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Prescription drugs have changed many lives around the world, treating illnesses that were once thought untreatable — mainly because they were considered to be too small a population for a pharmaceutical company to research.
An early 1980s law passed by Congress changed all of that, encouraging companies to develop what was called orphan drugs. But today, many of those companies are using the same law to drum up even larger profits.
News Director Eric Douglas spoke with Sean Tu, a WVU law professor with a Ph.D. in pharmacology who researches these issues.
This interview has been lightly edited for clarity.
Douglas: As an adult who watches the evening news, I see an awful lot of specialty advertising for drugs and pharmaceuticals.
Tu: We’re one of two countries that allow direct to consumer ads. It’s the U.S. and New Zealand. That’s it. No other country allows that.
Douglas: And the pharmaceutical companies want you to go to your doctor and ask for a drug by name.
Tu: Exactly right. And it’s really nefarious. You’ll see these drugs, and they go, “Oh, and you can lose weight on this too, right?” And so you’re like, “Okay, I’ll take this as a weight loss drug,” which, by the way, insurance doesn’t cover weight loss drugs, but they will cover diabetes drugs. So you go in and you say, “Hey, I want to use this new drug.”
The average launch price of a new drug nowadays is over $150,000, compared to Metformin, which is a very good diabetes drug, which costs like $10. They want you to switch to the new one and some of these new drugs are actually less effective than older ones.
Douglas: In the 80s, Congress passed a law to encourage pharmaceutical companies to make medications for smaller ailments. Am I summing this up correctly?
Tu: They’re called rare diseases and rare diseases are defined as a disease that affects less than 200,000 Americans.
Douglas: From a financial, money-making standpoint, the pharmaceutical company would love to have a million people or two million people taking their drug. But your research has shown that now the pharmaceutical companies are taking advantage of all those benefits of rare diseases, to the point where they’re maybe not necessarily doing the bigger drugs.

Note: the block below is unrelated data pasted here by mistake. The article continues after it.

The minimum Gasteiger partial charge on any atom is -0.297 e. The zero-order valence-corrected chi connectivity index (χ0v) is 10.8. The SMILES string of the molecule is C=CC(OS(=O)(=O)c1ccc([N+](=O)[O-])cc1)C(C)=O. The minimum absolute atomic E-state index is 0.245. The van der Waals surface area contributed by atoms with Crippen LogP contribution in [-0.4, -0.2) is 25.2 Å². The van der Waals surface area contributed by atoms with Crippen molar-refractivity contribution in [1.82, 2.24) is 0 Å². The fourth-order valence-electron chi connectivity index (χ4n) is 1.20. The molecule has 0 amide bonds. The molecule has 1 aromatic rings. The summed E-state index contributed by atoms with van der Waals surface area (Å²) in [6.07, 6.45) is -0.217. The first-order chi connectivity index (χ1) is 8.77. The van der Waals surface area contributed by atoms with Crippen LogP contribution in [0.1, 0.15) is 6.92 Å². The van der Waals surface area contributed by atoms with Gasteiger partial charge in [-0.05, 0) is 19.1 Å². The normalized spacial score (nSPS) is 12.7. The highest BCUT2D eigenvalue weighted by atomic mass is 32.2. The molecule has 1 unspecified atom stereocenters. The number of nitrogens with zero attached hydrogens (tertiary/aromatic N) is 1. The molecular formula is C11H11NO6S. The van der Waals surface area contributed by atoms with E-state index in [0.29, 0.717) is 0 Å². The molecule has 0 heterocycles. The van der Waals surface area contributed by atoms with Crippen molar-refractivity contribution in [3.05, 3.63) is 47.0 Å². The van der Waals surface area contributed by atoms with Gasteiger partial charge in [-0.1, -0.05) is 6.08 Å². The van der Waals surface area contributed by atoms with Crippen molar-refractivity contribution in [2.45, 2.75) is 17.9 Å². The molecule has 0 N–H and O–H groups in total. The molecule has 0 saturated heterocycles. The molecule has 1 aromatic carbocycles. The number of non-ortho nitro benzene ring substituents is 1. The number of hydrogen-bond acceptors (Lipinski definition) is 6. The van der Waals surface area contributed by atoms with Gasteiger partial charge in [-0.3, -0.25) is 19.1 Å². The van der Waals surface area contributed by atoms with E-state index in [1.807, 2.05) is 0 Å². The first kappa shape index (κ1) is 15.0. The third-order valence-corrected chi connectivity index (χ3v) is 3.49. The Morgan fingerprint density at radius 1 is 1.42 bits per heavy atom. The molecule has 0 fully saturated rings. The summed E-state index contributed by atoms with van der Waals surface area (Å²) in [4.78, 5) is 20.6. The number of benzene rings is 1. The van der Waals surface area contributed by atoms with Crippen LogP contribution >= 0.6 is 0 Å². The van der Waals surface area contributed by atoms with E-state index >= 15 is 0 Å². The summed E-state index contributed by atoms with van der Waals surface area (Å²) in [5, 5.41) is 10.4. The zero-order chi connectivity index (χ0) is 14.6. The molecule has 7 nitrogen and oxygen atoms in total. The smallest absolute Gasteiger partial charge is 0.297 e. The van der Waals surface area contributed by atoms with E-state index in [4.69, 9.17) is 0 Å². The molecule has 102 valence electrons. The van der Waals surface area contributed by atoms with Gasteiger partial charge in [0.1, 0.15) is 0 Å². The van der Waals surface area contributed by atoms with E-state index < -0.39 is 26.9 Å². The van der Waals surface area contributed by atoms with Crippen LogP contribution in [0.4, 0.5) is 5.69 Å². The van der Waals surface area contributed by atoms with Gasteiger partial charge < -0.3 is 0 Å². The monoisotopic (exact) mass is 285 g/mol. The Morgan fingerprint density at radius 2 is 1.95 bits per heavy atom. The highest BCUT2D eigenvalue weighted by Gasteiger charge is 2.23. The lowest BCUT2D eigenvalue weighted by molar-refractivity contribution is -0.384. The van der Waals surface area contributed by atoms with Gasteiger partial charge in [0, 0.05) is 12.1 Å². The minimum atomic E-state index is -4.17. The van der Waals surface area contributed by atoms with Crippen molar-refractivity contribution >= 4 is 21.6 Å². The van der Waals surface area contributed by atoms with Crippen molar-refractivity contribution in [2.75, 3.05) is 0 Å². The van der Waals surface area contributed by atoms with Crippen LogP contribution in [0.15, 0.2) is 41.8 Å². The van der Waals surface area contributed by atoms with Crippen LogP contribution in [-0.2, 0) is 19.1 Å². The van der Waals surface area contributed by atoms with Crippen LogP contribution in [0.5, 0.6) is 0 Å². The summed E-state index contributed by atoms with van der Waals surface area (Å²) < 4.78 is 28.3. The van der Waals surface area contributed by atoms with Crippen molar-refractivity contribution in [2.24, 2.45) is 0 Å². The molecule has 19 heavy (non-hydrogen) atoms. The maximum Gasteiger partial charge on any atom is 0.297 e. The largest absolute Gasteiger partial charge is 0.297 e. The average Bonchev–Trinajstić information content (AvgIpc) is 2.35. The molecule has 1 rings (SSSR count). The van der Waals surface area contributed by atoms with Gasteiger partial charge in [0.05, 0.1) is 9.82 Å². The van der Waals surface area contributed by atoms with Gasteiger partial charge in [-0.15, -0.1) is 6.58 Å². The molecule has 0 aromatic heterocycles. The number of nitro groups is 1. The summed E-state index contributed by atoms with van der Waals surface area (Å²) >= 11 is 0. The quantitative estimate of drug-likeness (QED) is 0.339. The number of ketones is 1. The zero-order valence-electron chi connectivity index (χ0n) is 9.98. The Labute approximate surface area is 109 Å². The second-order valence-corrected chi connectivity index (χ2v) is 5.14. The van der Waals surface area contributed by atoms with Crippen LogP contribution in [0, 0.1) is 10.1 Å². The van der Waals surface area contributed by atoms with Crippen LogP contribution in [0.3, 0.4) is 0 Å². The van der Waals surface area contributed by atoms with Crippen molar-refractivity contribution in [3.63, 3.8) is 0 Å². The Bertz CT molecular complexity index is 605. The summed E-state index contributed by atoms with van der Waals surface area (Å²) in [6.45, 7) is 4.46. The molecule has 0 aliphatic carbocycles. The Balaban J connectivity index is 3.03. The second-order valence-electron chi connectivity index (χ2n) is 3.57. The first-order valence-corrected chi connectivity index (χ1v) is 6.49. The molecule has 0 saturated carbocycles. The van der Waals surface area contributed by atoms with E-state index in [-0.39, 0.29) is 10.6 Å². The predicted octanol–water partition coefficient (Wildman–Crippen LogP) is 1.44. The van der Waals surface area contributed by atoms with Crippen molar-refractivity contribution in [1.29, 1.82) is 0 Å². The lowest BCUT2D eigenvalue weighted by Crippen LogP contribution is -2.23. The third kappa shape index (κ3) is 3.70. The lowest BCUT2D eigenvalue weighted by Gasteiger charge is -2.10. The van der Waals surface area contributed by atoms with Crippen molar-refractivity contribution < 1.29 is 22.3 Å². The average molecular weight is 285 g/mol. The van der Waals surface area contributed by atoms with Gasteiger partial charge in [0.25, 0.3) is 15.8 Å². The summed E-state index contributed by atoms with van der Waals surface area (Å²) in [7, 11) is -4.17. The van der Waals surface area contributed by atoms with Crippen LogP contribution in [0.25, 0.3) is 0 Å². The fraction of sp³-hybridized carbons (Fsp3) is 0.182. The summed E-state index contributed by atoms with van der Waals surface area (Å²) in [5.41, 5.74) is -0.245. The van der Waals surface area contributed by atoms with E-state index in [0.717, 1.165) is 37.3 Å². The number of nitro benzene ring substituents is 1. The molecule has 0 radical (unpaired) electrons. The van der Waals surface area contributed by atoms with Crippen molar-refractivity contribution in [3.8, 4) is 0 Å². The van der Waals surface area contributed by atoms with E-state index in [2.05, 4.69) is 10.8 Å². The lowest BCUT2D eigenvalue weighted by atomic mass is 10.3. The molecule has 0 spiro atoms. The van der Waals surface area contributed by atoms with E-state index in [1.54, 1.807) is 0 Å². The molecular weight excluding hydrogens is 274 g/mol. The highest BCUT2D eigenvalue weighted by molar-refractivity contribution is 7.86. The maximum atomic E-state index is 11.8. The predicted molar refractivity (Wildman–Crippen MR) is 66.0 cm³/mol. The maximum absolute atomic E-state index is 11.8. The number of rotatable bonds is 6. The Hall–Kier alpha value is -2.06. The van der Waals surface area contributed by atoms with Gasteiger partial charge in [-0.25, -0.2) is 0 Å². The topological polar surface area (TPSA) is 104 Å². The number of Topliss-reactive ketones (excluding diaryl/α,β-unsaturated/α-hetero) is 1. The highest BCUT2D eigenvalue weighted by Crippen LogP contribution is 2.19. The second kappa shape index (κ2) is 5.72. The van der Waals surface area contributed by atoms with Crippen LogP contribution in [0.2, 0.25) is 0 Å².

Tu: Right. First of all, drug companies control their prices. They get to decide how much they charge for a drug. The Orphan Drug Act came from a really good place in that there’s a rare disease that only affects 1,000 Americans. But you know, those 1,000 Americans could get left behind because we don’t invest in those drugs because the market is small.
What we did, we gave them benefits, like huge tax breaks, we gave them seven years of exclusivity, instead of five years. We made the FDA process go faster and cheaper for them.
And how do we get repaid? They just set the prices so high that they make the same amount of money on those orphan drugs as they do on non-orphan drugs. And that’s what we’ve shown, right?
The idea that Congress said, “Hey, we want to give you these incentives to invest in these rare diseases, because you’re not going to make enough money on these drugs,” is erroneous now, and that you’re making just as much money on these orphan drugs as you do with the non-orphan drugs.
Douglas: For less effort, I can make just as much money.
Tu: Not only that, but because these are orphan indications, and because Medicare and Medicaid and insurance companies have to cover a drug, if it’s the only one in class, if I have this rare disease, I can charge $10 million for a dose and insurance companies have to cover it, because it’s the only option you have.
That’s the real bad downside of this. In the early 2000s, only like 10 percent of new drugs were orphan drugs, over 40 percent of our new drugs now are orphan drugs. The case has been almost flipped now in that we have too much investment in these rare diseases. I understand why because the money is there, the risk is less, and the risk being less, meaning that I will get paid. I’ll get paid for sure with these orphan drugs, versus non-orphan drugs.
Douglas: And they’re amortizing over five to seven years, they’re making any developmental money back in just a couple of years?
Tu: Not even a couple of years, like a couple of months. The question is why are we giving them all of these bonuses when the underlying assumption was incorrect, which is these things aren’t going to be making a lot of money?